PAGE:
Speaker Day brings together different perspectives on Diversity, Equity and Inclusion
Given the special circumstances of the past two school years, the Upper School Council and Community Action and Service Club presented Speaker Day a bit differently. This year’s Speaker Day schedule was adapted to include both service and speakers: the morning dedicated to guest speakers and an afternoon dedicated to documentaries emulating and inspiring community action. The theme of Speaker Day emphasized the importance of Diversity, Equity and Inclusion. With the events of the past year, first with the murder of George Floyd, the Capitol insurrection, then most recently with the shooting of Daunte Wright, USC and CAS only felt it right to dedicate Speaker Day to issues so closely surrounding the St. Paul Academy and Summit School’s community.
USC co-president Rashmi Raveendran said, “USC really came to a unanimous decision to decide on DEI as the theme for Speaker Day because it’s a fairly broad topic that has a lot of nuances the SPA community should really engage with. We wanted to take a very common term that is being used in the current political climate and really show students what it means to be an active agent in creating Diverse, Equitable and Inclusive spaces for everyone. The biggest goal was just to spark discussion and introduce new ideas to the SPA community. We wanted to push the boundaries of what we currently understand of DEI and allow a space for BIPOC to share their lessons and stories with people who are eager to learn from them. We don’t think this is the all be all of ending inequities in the workforce and,or, at SPA, but we really hope that it’s a start in the right direction.”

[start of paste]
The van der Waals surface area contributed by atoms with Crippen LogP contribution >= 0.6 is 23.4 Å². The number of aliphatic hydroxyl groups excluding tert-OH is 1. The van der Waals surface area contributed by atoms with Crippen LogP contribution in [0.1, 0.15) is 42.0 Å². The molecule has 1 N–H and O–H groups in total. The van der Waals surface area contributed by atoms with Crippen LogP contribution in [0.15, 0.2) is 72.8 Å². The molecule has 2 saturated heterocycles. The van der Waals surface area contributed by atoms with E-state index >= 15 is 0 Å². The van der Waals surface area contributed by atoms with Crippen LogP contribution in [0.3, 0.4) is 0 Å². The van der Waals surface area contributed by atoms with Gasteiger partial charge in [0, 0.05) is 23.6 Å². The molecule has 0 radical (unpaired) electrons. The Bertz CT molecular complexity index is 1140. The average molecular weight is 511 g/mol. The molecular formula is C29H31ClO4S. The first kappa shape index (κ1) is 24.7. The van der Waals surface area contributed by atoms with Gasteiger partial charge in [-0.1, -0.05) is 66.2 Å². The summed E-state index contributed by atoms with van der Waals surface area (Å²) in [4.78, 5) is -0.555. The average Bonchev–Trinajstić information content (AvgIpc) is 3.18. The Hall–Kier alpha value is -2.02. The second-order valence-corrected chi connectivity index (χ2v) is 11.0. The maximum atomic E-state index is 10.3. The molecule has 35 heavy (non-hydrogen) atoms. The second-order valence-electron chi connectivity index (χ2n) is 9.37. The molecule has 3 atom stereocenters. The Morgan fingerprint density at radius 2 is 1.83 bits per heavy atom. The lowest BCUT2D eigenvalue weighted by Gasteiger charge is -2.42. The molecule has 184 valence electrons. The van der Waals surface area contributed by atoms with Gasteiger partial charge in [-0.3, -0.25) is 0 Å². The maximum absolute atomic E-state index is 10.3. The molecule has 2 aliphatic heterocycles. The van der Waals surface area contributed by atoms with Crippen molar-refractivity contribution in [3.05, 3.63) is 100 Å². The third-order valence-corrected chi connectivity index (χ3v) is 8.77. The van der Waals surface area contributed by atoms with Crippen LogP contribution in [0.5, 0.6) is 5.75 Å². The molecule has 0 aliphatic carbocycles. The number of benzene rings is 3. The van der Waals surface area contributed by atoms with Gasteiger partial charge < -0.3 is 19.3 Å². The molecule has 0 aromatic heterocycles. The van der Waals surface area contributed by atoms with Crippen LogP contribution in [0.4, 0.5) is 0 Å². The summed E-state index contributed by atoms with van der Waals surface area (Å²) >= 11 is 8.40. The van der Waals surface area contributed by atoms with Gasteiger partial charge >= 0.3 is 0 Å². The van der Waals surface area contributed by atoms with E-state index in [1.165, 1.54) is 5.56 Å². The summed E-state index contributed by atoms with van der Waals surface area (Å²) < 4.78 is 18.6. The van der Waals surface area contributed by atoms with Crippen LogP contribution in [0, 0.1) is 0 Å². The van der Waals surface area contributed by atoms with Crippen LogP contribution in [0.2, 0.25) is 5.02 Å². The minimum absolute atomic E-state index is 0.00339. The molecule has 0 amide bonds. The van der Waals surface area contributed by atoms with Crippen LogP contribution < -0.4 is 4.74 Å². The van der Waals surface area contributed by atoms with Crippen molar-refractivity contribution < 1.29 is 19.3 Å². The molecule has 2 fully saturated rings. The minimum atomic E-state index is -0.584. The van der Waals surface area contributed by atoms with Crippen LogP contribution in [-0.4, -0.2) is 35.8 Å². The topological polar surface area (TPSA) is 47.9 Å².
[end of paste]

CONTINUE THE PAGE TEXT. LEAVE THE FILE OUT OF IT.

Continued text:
To start the day, USC co-Presidents Nikolas Liepins and Raveendran welcomed the community then turned it over to IC co-President Gabriella Thompson to introduce Keynote Speaker Sharon Day, who spoke about native experiences with institutional racism. After a brief Q&A, faculty and students attended two breakout sessions, then met in advisories to discuss their takeaways.
Junior Lily Ellis said, “I loved listening to all the insightful things the speakers discussed in their sessions. There were a lot of personal anecdotes as well as broader themes that were all really mind-opening to me.”
Later in the afternoon, Community Action and Service offered access to six movies to watch asynchronous and then complete a reflection: H.O.P.E. Was Here, Crip Camp, I Am Not Your Negro, How to Survive a Plague, The 13th and Teach Us All.